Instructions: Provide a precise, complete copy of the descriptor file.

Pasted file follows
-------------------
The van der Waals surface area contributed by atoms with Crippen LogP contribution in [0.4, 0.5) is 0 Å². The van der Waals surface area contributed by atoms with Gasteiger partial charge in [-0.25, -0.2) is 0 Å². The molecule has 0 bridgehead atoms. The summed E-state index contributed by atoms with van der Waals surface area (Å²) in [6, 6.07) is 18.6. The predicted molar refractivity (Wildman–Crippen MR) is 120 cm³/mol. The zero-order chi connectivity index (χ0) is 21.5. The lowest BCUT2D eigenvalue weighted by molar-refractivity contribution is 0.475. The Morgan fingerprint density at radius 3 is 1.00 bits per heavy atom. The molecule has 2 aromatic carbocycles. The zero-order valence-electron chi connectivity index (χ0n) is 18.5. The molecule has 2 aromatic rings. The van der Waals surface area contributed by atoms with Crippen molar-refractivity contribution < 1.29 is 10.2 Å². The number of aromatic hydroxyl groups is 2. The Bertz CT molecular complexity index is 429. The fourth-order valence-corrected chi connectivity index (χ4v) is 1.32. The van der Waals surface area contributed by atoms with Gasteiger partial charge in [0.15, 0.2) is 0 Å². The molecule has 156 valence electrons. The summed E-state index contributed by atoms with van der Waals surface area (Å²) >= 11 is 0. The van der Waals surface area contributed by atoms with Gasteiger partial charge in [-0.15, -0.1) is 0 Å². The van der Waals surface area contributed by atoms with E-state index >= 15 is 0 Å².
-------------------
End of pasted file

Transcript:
The van der Waals surface area contributed by atoms with Crippen LogP contribution in [0.4, 0.5) is 0 Å². The van der Waals surface area contributed by atoms with Gasteiger partial charge in [-0.25, -0.2) is 0 Å². The molecule has 0 bridgehead atoms. The summed E-state index contributed by atoms with van der Waals surface area (Å²) in [6, 6.07) is 18.6. The predicted molar refractivity (Wildman–Crippen MR) is 120 cm³/mol. The zero-order chi connectivity index (χ0) is 21.5. The lowest BCUT2D eigenvalue weighted by molar-refractivity contribution is 0.475. The Morgan fingerprint density at radius 3 is 1.00 bits per heavy atom. The molecule has 2 aromatic carbocycles. The zero-order valence-electron chi connectivity index (χ0n) is 18.5. The molecule has 2 aromatic rings. The van der Waals surface area contributed by atoms with Crippen molar-refractivity contribution < 1.29 is 10.2 Å². The number of aromatic hydroxyl groups is 2. The Bertz CT molecular complexity index is 429. The fourth-order valence-corrected chi connectivity index (χ4v) is 1.32. The van der Waals surface area contributed by atoms with Gasteiger partial charge in [0.15, 0.2) is 0 Å². The molecule has 156 valence electrons. The summed E-state index contributed by atoms with van der Waals surface area (Å²) >= 11 is 0. The van der Waals surface area contributed by atoms with Gasteiger partial charge in [-0.15, -0.1) is 0 Å². The van der Waals surface area contributed by atoms with E-state index >= 15 is 0 Å².